Post Bros. sold the 38,234-square-foot retail center to an affiliate of Millburn, N.J.-based investor Peter Nalitt
A unit of the East Norriton-based D2 Organization secured the financing.
Proposals are sought that honor the property's history, which included a stint as a shipyard in the 17th and 18th centuries.
The developer now eyes the property as an independently branded hotel, a shift from its original proposal for it to be part of the Kimpton Hotel & Restaurant Group.
The showroom space will feature new vehicles of an as-yet undecided luxury brand, the company's owner said.
Officials say the city needs to complete a review process to establish whether the transfer can occur.
Center leaders have said proceeds from the Archdiocese of Philadelphia's sale of the property would be used to renovate the nearby St. Agatha-St. James Parish church's basement and former school building into a new home for the student ministry.
The move comes as Lidl rethinks its one-size-fits-all approach to the U.S. market that had called for blanketing big swaths of the country with near identical stores to peddle deeply discounted groceries from its private-label brands.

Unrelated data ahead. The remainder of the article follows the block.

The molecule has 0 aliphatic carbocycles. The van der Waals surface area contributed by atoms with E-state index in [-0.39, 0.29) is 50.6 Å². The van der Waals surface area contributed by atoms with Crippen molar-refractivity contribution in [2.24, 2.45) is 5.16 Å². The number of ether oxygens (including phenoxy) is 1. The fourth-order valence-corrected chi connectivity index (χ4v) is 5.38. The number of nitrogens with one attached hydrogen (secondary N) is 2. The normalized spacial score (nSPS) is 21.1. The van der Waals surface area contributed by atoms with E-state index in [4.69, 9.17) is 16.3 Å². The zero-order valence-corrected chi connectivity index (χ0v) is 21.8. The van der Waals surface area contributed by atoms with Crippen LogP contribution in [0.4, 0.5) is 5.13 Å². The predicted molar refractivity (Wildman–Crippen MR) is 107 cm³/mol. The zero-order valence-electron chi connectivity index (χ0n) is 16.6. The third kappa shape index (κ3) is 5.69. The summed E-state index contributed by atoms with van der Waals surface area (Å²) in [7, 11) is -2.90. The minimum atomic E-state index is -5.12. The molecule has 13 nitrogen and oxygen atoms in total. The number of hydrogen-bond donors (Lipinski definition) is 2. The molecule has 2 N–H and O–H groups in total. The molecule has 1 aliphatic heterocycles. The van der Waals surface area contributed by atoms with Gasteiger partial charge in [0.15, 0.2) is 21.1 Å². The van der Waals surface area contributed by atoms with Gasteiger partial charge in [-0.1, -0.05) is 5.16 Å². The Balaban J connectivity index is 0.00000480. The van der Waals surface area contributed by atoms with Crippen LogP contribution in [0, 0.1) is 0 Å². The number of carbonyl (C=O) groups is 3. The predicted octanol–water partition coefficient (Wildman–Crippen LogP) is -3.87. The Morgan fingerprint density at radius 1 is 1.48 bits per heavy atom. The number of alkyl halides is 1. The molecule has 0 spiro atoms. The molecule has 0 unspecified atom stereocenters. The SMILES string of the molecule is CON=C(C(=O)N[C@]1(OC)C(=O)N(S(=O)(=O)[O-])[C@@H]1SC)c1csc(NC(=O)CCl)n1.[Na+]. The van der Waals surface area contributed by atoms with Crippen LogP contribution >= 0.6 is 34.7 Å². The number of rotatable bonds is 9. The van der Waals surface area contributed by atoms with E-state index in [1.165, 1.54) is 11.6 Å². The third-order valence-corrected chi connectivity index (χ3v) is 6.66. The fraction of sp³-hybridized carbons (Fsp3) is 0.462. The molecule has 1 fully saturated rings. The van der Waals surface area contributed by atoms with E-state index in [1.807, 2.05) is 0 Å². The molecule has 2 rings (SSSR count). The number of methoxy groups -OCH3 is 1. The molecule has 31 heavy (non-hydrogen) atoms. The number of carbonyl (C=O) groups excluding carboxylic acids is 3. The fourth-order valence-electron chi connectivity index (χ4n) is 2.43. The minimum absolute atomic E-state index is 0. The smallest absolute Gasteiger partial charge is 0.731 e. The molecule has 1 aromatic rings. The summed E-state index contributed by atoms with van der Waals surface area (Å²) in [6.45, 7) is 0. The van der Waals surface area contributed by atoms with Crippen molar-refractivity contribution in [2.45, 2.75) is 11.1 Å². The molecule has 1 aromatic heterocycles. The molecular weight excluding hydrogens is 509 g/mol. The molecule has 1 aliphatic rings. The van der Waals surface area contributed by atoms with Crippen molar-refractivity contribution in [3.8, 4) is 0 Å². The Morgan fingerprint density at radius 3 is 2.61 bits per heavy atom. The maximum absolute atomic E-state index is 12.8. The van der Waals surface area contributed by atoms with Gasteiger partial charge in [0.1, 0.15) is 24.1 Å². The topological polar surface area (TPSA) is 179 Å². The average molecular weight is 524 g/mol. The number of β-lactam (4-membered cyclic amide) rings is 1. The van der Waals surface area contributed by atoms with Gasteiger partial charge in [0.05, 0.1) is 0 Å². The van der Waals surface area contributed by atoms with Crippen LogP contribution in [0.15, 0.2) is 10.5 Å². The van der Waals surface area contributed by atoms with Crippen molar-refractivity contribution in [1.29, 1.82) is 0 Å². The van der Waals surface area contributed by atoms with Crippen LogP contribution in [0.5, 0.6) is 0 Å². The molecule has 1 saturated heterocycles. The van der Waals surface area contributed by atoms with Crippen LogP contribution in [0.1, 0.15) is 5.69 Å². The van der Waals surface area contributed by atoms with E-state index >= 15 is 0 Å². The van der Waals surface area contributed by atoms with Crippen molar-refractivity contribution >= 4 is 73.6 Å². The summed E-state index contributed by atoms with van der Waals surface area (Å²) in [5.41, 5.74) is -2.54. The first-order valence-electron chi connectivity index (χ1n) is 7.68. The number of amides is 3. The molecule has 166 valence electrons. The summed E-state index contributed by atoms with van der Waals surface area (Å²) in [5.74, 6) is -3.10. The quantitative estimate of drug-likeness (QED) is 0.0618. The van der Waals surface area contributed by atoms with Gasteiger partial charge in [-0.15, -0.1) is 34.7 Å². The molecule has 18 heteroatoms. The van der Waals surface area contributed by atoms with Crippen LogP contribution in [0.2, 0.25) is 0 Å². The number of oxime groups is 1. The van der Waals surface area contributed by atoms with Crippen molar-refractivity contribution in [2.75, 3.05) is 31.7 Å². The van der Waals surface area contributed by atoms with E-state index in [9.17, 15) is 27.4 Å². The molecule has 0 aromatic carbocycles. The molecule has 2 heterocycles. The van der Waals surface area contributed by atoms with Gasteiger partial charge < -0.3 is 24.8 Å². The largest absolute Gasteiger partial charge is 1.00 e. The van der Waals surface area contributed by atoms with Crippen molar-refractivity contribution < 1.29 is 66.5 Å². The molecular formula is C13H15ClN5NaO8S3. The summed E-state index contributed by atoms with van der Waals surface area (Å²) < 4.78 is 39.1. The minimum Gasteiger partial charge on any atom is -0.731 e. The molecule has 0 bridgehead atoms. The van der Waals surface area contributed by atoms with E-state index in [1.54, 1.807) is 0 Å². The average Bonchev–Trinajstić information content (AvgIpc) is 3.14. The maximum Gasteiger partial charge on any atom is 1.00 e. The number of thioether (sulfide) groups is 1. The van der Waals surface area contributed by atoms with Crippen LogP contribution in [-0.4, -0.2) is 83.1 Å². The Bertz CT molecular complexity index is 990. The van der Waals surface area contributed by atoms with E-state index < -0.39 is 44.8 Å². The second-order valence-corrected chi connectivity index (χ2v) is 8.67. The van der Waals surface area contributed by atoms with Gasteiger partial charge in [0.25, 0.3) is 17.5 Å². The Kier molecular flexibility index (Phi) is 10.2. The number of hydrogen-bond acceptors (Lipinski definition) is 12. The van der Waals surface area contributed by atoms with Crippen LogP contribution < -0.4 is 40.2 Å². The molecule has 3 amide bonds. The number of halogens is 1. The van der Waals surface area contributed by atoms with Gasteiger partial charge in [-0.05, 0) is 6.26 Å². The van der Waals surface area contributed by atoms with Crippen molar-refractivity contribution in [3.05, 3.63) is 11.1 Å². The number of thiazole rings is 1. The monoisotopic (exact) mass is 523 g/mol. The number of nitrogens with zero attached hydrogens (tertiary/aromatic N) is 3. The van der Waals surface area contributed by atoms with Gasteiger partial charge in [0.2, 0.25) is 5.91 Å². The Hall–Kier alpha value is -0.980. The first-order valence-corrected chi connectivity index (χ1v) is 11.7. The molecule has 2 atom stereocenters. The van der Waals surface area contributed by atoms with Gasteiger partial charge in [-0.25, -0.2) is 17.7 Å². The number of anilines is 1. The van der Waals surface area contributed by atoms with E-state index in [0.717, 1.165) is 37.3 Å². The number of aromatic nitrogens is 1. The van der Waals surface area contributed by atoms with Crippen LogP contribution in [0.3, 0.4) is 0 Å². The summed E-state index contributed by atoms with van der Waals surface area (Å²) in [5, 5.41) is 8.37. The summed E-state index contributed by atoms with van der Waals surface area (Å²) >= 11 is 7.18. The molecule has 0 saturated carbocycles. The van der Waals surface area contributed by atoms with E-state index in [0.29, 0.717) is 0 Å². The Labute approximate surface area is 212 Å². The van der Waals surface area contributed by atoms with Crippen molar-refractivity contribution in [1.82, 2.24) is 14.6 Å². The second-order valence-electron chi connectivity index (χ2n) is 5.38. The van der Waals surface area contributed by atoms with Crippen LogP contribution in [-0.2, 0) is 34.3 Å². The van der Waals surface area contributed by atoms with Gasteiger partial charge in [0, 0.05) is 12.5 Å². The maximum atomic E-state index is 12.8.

The properties are among the 20-plus buildings, together costing more than $325 million, that investment group Arts & Crafts Holdings has assembled over the last three years.
Given the arguments and issues on both sides, how Council proceeds on the construction tax is anyone's guess, but the good news is there is little disagreement on the importance of affordable housing; now it comes down to resolving the best way to pay for it.
Revolution Development Group's proposed tower at Second and Race would encompass 117 hotel guest rooms on its lower stories, with 24 condominium units on its top nine floors.
"It would be nice if [the proposed town center] made you drive by and say, 'Wow that's something special,' " said Don Fields, a Drexel Hill resident. "When you go by Ellis Preserve, you want to drive in. … A lot of people feel like this development isn't aiming high enough."
The construction tax would not apply to Keystone Opportunity Zones, which include the three sites Amazon is considering in Philadelphia.